By Kendra Chamberlain

Live Webcast of the launch, hosted by ULA:

United Launch Alliance (ULA) will conduct its first rocket launch of 2017 tonight at Cape Canaveral Air Force station in Florida. The flight window opens at 7:46 pm ET (0046 GMT).

UPDATE: ULA successfully launched the Atlas V, and delivered the SBIRS GEO 3 satellite into orbit on January 20.

The launch will take Lockheed Martin’s GEO 3 satellite into orbit. There it will join two other satellites as part of the space-based infrared system (SBIRS), a missile warning system operated by the Air Force.

The Atlas V is part of ULA’s Evolved Expendable Launch Vehicles (EELV) family of rockets, and first debuted in 2002. The Atlas V rockets are not reusable, but they do boast of a 100-percent mission success rate.

ULA’s 400 series of the Atlas V will carry the satellite into space this evening. The 400 series rocket is comprised of two stages. It will be powered off the pad by an RD AMROSS RD-180 main engine, delivering more than 860,000 lbs of thrust at liftoff. The upper stage, called the Centaur, uses an Aerojet Rocketdyne RL10C-1 cryogenic engine, offering an additional 23,300 lbs of nominal thrust.

ULA's Atlas V schema. Image source: ULA
ULA’s Atlas V schema. Image source: ULA

Fueling for the rocket took place earlier this afternoon. The Atlas V’s two engines hold a total of around 66,000 gallons of cryogenic liquid oxygen and liquid hydrogen.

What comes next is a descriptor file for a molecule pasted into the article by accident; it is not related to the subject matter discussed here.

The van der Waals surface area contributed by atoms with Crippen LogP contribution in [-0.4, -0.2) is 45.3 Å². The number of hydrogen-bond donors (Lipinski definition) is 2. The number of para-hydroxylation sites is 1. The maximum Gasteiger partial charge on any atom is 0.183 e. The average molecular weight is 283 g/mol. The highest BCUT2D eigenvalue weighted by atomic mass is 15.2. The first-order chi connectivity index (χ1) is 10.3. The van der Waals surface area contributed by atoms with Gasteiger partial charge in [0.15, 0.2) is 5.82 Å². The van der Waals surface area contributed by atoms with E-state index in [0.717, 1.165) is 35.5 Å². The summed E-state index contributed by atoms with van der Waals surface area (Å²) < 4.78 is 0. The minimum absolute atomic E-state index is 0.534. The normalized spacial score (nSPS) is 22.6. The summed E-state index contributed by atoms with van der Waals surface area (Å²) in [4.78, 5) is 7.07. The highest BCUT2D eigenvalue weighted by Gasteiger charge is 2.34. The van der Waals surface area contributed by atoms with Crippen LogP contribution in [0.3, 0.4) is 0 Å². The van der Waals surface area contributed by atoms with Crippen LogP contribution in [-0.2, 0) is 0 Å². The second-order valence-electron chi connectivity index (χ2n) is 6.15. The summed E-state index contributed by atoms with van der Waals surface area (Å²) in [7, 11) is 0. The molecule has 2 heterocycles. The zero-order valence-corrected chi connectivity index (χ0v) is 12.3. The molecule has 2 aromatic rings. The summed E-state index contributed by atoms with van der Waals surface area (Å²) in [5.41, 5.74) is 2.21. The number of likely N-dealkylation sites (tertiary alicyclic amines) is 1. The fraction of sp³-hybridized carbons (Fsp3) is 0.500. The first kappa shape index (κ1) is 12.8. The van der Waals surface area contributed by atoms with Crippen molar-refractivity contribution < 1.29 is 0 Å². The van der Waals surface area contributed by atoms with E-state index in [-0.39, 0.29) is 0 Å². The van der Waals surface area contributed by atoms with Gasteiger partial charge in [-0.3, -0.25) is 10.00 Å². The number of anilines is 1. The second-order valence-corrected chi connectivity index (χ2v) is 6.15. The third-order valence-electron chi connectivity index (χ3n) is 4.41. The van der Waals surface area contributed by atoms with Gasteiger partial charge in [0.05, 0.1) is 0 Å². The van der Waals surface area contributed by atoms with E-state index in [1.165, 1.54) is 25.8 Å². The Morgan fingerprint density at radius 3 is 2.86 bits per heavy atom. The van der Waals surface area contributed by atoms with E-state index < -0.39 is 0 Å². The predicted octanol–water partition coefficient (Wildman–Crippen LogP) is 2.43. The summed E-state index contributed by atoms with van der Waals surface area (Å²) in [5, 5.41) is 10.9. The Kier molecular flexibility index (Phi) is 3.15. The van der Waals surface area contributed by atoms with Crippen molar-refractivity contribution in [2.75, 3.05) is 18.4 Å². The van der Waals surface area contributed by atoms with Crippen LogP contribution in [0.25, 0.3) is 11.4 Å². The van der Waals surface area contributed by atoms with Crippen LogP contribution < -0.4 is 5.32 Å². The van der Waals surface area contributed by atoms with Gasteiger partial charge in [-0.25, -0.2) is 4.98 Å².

During launch, the Atlas V will reach the speed of sound at 81 seconds after liftoff. The rocket will reach 10,900 mph and burn propellant at the rate of 1,600 pounds per second before the booster engine is spent.

Booster engine cut-off will occur 4 minutes 31 seconds after lift-off, and the lower stage of the rocket is jettisoned six seconds later. After another 10 seconds, the Centaur engines kick on, then the payload fairing is stripped away, leaving just eight percent of the Atlas V rocket left. After a period of alternating coasting and engine burn, the Centaur will deliver its payload satellite to orbit at 43 minutes 48 seconds after liftoff.

Here’s some more information about the Atlas V launch.

Follow us on Twitter for live tweets during launch!

Kendra R Chamberlain
Freelance journalist writing about environment, clean & green tech, smart infrastructure, IoT and circular economy. Co-founder and contributing editor of The Downlink.

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